The aim of this research was to develop a new type of AAV – using directed evolution to generate lots of variations and selecting the best one – that could deliver genes to the retina using a less invasive approach that would be faster and less risky than the sub-retinal surgery that is currently used. Dr Schaffer’s vector appears to be the most efficient way of delivering genes to the mouse retina when injected into the vitreous, an approach that has been tried with less efficiency by other labs in previous studies. If this new vector can be further modified to be efficient in larger eyes that resemble the human eye, then it has promise for clinical application – but it is far from the ‘wonder jab’ that it was reported to be by some in the media. It is an improved tool to deliver genes, but in itself the new vector can’t be considered a treatment. We’ll need to watch this space, as further research is required to see if this tool can lead to more effective treatments.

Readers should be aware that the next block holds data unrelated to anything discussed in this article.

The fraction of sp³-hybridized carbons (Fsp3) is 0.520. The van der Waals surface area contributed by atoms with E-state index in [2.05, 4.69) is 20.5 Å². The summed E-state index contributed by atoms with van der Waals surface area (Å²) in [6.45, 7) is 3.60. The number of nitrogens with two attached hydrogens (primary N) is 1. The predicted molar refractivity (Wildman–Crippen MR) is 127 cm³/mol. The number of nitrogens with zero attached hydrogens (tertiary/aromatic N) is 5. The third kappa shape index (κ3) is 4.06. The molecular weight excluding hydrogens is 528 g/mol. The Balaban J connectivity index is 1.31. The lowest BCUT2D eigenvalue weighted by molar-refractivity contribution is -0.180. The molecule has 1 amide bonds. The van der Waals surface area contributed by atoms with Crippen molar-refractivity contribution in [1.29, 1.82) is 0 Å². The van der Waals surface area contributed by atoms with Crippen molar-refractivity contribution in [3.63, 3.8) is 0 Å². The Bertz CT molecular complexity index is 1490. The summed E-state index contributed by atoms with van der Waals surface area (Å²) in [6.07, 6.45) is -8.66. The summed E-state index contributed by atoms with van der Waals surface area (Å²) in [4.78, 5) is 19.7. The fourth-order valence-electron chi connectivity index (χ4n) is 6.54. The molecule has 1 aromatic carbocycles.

Stem Cell Therapies for Sight Loss – How to Avoid Bogus Treatments

PrateekBuch4 February 2013

Stem cells – cells that have the capacity to turn into virtually any cell in the human body – are an exciting source of potential treatments for a huge range of medical conditions. Stem cells are already being used in the treatment of disorders of the blood. Academics, clinical specialists and companies throughout the world are developing treatments for other conditions, including many that cause sight loss. Our own group has begun testing the safety of transplanting retinal cells grown from stem cells in patients with Stargardt disease.

Unfortunately there are a number of ‘stem cell therapies’ that are being promoted as proven treatments, without scientific evidence or appropriate approval. Here we aim to help those considering stem cell therapy for sight loss to distinguish between the approved experimental techniques in clinical trials, and the bogus treatments being offered elsewhere.

It’s important to remember that no stem cell treatment has been approved for eye disease by the medical authorities. This is because clinical trials involving stem cells in the eye are at the very earliest stages, and it is too early to know whether their use is safe or effective. Until such trials are completed, any treatments on offer are likely to be unproven.